I never noticed the fine print that appears on many of the “No Parking” signs (all?) posted by film studios, but the brightly colored laminated posters themselves had been decorating my neighborhood with an increasing frequency as shows like Girls and Steven Soderbergh’s The Knick found homes on the north side of Greenpoint.
All I saw when I viewed the signs was the “No Parking” in huge, bold, black letters taking up its own line, followed by “Towed,” almost as large, bold, and underlined, as well. They scared me enough to completely ignore what followed “Towed,” which was, “to the nearest legal spot if not moved by” X day and date.
On the way back from a morning run a few months ago, out of habit, I peaked down Java Street to the spot where I had last parked my car just to make sure it was still there. Only, I was surprised to find that it wasn’t. A film production company, Cine Magic Riverfront Studios (the one that produces The Knick), had recently moved to Java, and their frequent shooting schedule was becoming a real threat to my fail-safe parking haven.
As I made my way down the block and got a hold of one of the signs, I saw the writing clear as day, but I still couldn’t fathom how it would all play out. Would I have to pay a huge fine to collect my car? Would there be some kind of device on it preventing me from driving it? How would I know where it was? Would I have to just walk around the neighborhood blindly until I found it?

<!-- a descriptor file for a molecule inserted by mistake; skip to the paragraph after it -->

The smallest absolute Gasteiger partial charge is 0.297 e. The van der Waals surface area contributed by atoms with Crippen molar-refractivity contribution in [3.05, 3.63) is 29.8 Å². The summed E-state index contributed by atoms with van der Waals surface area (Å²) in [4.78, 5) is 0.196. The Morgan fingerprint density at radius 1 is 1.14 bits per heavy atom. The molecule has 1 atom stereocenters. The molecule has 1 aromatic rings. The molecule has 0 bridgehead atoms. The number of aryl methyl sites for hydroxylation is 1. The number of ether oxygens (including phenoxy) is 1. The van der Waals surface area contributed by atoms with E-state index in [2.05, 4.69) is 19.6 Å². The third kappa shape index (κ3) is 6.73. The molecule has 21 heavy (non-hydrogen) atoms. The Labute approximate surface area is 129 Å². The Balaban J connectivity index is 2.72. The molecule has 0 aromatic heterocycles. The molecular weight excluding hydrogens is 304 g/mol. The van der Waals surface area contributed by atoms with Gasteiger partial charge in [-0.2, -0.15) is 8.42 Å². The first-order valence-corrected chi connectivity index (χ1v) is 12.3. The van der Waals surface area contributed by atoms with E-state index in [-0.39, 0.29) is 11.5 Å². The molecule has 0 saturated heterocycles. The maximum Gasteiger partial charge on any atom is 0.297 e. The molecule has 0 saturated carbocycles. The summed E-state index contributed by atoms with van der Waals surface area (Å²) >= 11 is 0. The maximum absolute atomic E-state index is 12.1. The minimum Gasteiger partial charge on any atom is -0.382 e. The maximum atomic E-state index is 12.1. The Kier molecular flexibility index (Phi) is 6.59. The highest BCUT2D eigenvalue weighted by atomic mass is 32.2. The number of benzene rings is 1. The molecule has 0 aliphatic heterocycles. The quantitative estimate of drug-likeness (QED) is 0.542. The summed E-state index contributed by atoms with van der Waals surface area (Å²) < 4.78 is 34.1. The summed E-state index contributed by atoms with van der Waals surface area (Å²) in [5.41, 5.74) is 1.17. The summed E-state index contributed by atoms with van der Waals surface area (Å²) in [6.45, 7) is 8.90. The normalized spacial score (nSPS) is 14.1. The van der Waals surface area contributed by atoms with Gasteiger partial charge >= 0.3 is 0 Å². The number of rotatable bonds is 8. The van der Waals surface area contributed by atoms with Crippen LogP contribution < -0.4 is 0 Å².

As a mass of people filed into the studio’s office that morning to start their work day, wearing button-downs and desert boots, I sauntered in on their heels sweaty from my run, and dressed in short-shorts (over leggings) and a pink and purple fanny pack around my waist, demanding to know where exactly my car had gone.
It was true: the procedure was nothing like when the city tows your car, where, for a hefty sum of money, you get to pick it up at the pound; then spend the next three months trying — unsuccessfully — to wash the white, waxy numbers they use to ID your car off your windshield, as if you were some kind of vehicular Hester Prynne. I didn’t owe anyone hundreds of dollars to retrieve it either.
After consulting a list of all the cars that had been towed, I was given the address of where to find mine just a few blocks away. The guy helping me was even nice enough to look it up on his iPhone, sharing the exact cross streets with me. When I reached it, I was welcomed by a huge neon yellow sticker that had been slapped right smack in the middle of my windshield. It demanded in all caps that traffic enforcement engagements, police officers, and other summons issuers “do not summons or tow within 48 hours from date of relocation.” So, essentially, they not only move your car to a legal parking space for you, but they give you a two-day get-out-of-jail-free card, to boot.
In reality, it wasn’t quite as easy as that. Despite my glowing neon hall pass, there was a ticket waiting for me anyway, issued a few minutes before I arrived on the scene. But I was able to dispute it online, and I won without much effort. It was pretty painless. Next time I don’t have time to move my car, I think I know just where to park it.